Reflections on the thirst of Jesus in the Gospel of John
“Thirst” is a word that appears a few times in the Gospel of St John.
In the famous discussion with the Samaritan woman near the well, Jesus speaks of living water, which quenches the thirst. (John 4:1–15, NRSV).
- Jesus says, “I am the bread of life. Whoever comes to me will never be hungry and will never be thirsty.” (John 6: 34, NRSV).
- Living waters are mentioned again in chapter 7. He says, “ anyone who is thirsty come to me and let the one who believes in me, drink.” (John 7:37–38, NRSV).
- On the Cross, Jesus cries, “I thirst” (John 19: 28, NRSV).
Interestingly one who offered the living water, and the one who turned the water into wine is thirsty during the passion. What are some of the explanations?
- The cry on the cross reveals the humanity of Jesus. Thirst is nothing, but extremely normal after such an ordeal in the passion. Water is given to people in their dying moments in many traditions.
- The cry of Jesus was to fulfill the scriptures, “They put gall in my food and gave me vinegar for my thirst.” (Psalms 69: 21, NIV).
- Jesus in the Gospel of John (chapters 4, 6, 7) was speaking not of physical thirst, but of a deeper thirst which can be filled by God alone. Living water at times is a sign of the Holy Spirit too.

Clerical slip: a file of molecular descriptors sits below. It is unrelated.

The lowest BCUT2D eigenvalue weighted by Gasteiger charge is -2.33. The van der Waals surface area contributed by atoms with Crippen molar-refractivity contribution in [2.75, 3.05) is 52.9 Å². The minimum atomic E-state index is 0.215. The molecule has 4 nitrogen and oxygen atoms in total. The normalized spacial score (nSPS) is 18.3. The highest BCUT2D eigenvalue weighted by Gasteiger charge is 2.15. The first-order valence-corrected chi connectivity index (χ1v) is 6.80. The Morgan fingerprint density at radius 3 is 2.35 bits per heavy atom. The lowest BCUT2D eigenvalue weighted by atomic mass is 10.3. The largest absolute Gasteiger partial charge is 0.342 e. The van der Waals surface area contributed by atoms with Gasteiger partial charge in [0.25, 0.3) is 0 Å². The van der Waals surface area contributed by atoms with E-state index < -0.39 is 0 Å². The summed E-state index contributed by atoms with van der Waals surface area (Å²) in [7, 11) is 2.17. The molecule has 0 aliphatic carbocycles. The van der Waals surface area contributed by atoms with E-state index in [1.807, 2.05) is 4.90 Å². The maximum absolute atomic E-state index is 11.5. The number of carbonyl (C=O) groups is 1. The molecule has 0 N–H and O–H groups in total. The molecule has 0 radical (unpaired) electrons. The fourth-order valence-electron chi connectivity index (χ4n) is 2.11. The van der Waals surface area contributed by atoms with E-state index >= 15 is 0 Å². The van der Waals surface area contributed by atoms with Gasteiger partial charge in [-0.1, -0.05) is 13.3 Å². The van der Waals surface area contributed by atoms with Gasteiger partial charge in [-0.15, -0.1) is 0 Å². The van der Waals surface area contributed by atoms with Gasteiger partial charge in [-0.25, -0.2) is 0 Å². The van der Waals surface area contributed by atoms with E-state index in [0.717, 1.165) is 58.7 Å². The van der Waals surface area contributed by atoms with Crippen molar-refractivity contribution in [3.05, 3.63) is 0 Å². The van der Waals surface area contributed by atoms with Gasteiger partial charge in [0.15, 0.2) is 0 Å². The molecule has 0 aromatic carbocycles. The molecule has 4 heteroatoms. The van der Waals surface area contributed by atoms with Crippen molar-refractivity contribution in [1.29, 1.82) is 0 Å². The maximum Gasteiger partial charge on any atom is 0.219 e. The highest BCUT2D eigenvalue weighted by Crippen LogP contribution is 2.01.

I agree with these explanations, but I wish to think a little beyond these. When Jesus was thirsty, what was he given?
It is not water or any other drink that is tasty or pleasing, but vinegar.
All the convents of Mother Theresa do have these words, “I thirst” written on their chapels. They, like many other people of good-will, do offer water or something drinkable to the people who are thirsty.
This becomes much more relatable in the season of the pandemic when many good Samaritans do take efforts to quench the thirst of many.
We could also go a little further to see the difference between Jesus in chapter 4/6/7 and Jesus in chapter 19. The context of the initial chapters is the public ministry of Jesus and the context of the 19th chapter is the passion of Jesus. If we take one verse from the letters of St Paul seriously, it reveals something more.
“God made him who had no sin to be sin for us, so that in him we might become the righteousness of God.” (2 Cor 5: 21, NIV).
One of the greatest differences comes in the aspect of sin. Jesus who was sinless in the public ministry received all the sins of humanity into himself.
(Just like a scapegoat, a term we can relate to very easily…. only difference being, Jesus took the sin on Himself by His own will). The moment of becoming sin was too much even for the son of God.
If we think of God and sin as opposites, there is even a momentary separation from the Father during those times. That gives a deeper meaning to that cry… it is a real cry for living water. It is a real cry to experience God. It is a real cry to overcome the structures of the sin (we see that happening in the resurrection).
- The cry is an invitation to give ‘real water’ to quench the thirst. (not substances like vinegar).
- The cry is also a search for the living water (for God).
- The cry and the later resurrection give a model … to fight to overcome the structures of sin and injustice, which is personal and communitarian.